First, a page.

The theory has been advanced that the Early Bronze Age society of Crete, and Greece, was matriarchal or ‘woman-centred’. This has recently been contested. The views predominantly held today are set in detail below.
In Pre-Palace Crete, society was articulated into independent communities largely organised on the basis of equality, in which all members lived together without being subjected to any form of authority. There were, of course, differences in living standards at individual or group level. Although there is some archaeological evidence pointing to the existence of security problems, it is rather unlikely that there was a military or warrior class in the societies of the period. Scholars are divided on the question of how the communities were structured. Some consider that the basic social unit was the family (especially in Crete), citing the study of the material from the settlement of Myrtos and the tholos tombs of Mesara. Others believe that the communities were organised by clan, within which the importance of women as factors for social cohesion is recognised. The social system probably accorded equal recognition to men and women.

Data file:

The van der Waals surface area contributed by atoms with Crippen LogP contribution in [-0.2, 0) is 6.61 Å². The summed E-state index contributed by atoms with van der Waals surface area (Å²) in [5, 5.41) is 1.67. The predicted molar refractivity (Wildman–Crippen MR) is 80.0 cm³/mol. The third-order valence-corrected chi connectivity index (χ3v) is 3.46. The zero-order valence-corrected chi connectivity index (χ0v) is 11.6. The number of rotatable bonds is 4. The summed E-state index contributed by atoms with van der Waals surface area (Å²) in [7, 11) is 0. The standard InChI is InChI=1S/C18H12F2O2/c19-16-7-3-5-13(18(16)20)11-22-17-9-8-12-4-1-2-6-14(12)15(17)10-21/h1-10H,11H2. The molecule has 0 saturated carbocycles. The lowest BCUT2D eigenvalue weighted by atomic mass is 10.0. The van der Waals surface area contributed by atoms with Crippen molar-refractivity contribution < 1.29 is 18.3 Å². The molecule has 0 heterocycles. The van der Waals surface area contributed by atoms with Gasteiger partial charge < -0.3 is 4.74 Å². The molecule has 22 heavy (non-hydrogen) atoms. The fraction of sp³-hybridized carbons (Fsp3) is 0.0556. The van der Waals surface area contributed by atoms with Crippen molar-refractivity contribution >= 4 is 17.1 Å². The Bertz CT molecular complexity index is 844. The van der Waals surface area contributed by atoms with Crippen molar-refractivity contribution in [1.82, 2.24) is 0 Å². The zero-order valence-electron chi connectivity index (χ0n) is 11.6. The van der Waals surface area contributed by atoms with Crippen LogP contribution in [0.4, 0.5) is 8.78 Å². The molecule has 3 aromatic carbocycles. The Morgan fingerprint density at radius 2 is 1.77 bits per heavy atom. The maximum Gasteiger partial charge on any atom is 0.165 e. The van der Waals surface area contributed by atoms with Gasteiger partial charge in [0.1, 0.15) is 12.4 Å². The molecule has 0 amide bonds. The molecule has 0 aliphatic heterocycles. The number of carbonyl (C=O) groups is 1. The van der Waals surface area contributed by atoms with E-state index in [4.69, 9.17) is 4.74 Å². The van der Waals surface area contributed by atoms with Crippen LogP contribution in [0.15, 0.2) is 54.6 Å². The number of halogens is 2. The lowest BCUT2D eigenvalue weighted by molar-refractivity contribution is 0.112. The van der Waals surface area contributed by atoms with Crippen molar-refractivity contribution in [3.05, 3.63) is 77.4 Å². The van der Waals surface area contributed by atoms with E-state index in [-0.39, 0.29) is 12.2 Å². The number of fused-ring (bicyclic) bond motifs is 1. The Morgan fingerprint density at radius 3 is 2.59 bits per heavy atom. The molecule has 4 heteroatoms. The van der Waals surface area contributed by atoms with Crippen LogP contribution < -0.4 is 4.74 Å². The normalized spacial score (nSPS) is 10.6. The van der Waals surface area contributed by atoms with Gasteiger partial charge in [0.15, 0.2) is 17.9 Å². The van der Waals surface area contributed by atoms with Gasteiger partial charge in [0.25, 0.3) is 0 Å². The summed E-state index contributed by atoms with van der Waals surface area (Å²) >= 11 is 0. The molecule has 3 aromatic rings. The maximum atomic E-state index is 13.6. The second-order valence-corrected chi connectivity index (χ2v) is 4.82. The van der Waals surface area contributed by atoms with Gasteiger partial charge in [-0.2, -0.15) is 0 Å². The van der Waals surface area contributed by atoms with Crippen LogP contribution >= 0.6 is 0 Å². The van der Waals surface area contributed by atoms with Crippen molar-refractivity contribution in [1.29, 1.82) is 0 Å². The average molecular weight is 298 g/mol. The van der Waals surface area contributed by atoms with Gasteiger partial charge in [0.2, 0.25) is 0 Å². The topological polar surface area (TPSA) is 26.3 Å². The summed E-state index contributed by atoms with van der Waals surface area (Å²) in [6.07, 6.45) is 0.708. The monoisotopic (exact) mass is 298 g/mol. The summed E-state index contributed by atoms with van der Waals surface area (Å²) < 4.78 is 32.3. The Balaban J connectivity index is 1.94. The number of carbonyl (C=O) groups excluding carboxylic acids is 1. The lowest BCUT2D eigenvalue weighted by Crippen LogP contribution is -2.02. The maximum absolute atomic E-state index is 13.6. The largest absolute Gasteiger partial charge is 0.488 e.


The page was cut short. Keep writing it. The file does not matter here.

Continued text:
Dr Andonis Vasilakis